After a year that has seen a national increase in focus on the multibillion-dollar semiconductor industry, Central Texas could maintain its position as a key chipmaking center for the U.S. and a regional economic driver.

Today, tiny semiconductor chips have a range of consumer, government and telecommunications uses and can be found in everything from toasters and cell phones to vehicles. Greater Austin has been a home to chipmakers since the 1970s, leading in part to its “Silicon Hills” moniker, and recent announcements led by more than $200 billion in potential investments by Samsung point to Central Texas as an influential industry hub.

Within that broader view, the Austin metro and areas along the I-35 corridor are poised to benefit from chipmakers’ activities. A handful of corporate expansions are expected to bring hundreds of billions of dollars and thousands of jobs in the years ahead. This could boost the regional workforce and economy as more chipmakers, other manufacturers and support companies arrive.

“I would say that we have one of the most dynamic semiconductor ecosystems in the United States,” said Ed Latson, executive director of the Austin Regional Manufacturers Association. “All that together really makes for a community that has a lot of capabilities, is playing in a lot of areas, and is really driving some of the advancement and technology that’s defining the space.”

Regional response

The past year has brought several major announcements in the semiconductor field led by one of Austin’s longest-tenured chip producers.

In November 2021, Samsung announced it will bring a $17 billion manufacturing facility and an estimated 1,800 jobs to Taylor. This summer, the electronics company’s plans to potentially drop an additional $167 billion and 8,200 jobs in Taylor as well as $24 billion and 1,800 jobs in the Manor area were also made public.

Analysts said the $200 billion-plus in confirmed and pending expansions are expected to bring wide-reaching economic effects ranging from new business and infrastructure to housing and population growth.

“The kind of jobs that are created, the kind of money that’s being invested, the supporting network and transportation, communications, and housing that have to go around these are really going to accelerate the pace of development,” Latson said.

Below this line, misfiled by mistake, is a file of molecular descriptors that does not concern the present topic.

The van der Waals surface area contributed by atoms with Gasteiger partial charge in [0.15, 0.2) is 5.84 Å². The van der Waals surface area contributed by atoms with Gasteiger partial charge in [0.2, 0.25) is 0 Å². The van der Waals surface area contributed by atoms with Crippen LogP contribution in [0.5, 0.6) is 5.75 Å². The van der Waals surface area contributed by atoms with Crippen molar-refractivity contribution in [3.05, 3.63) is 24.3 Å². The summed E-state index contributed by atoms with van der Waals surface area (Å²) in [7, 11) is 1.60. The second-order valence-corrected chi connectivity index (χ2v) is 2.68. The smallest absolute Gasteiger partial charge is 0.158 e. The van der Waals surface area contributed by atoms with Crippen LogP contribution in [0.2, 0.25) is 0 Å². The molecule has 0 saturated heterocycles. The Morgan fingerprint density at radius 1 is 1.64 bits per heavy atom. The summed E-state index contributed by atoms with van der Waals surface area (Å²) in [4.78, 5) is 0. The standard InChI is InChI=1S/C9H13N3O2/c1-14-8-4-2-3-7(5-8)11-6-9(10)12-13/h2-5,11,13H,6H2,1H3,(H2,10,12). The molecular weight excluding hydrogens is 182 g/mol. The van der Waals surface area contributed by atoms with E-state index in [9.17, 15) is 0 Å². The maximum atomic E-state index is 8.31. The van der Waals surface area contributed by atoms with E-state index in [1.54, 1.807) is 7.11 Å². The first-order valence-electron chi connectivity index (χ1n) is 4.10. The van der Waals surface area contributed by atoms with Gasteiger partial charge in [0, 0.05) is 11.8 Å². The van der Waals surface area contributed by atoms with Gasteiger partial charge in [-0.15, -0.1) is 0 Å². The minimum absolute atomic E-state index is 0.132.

In addition to Samsung, semiconductor equipment manufacturer Applied Materials is also eyeing a $2 billion expansion down the road in Hutto, and other related companies are or were considering the Greater Austin area for their operations.

Williamson County Judge Bill Gravell, who helped broker the deal that brought Samsung to Taylor, said that project will help propel millions of dollars of investments into the area.

“There is some real synergy in Williamson County because of the Samsung project,” Gravell told Community Impact.

While chipmaking is complex, analysts said regional effects tied to development, jobs and resources are not closed off to the high-tech industry.

One example is in New Braunfels, where Continental AG opened a $110 million automotive manufacturing facility in the fall. Jonathan Packer, president and CEO of the Greater New Braunfels Chamber of Commerce, said while Continental is not a chipmaker itself, the plant’s arrival is “absolutely critical” for its local economic effects.

“New Braunfels operates in a region,” Packer said. “What has been primarily kind of a metro economy in semiconductor with the Samsungs and the other folks, [Advanced Micro Devices], etc. that have been in Austin for many years, it’s now becoming a regional economy with built-out suppliers and more geographic diversity.”

A growing workforce

The Austin metro continues to outpace the rest of the country in job growth since the start of the COVID-19 pandemic, with more than 118,000 jobs—over 10% of the region’s total—added since February 2020, according to data from the Greater Austin Chamber of Commerce. In manufacturing, more than 5,200 jobs were added in the last year—a 7.9% increase.

Austin Chamber President and CEO Laura Huffman said the area’s strong jobs footing is also a key to increasing the chip industry in Central Texas.

“There’s a powerful case to be made that the region that includes the Austin region, the San Antonio region—on an economic basis—share a lot in common. Most prominently, perhaps, is a talent shed,” Huffman said. “When a company is looking at either locating or expanding anywhere in that super region, they’re thinking about the talent that’s available in that super region area.”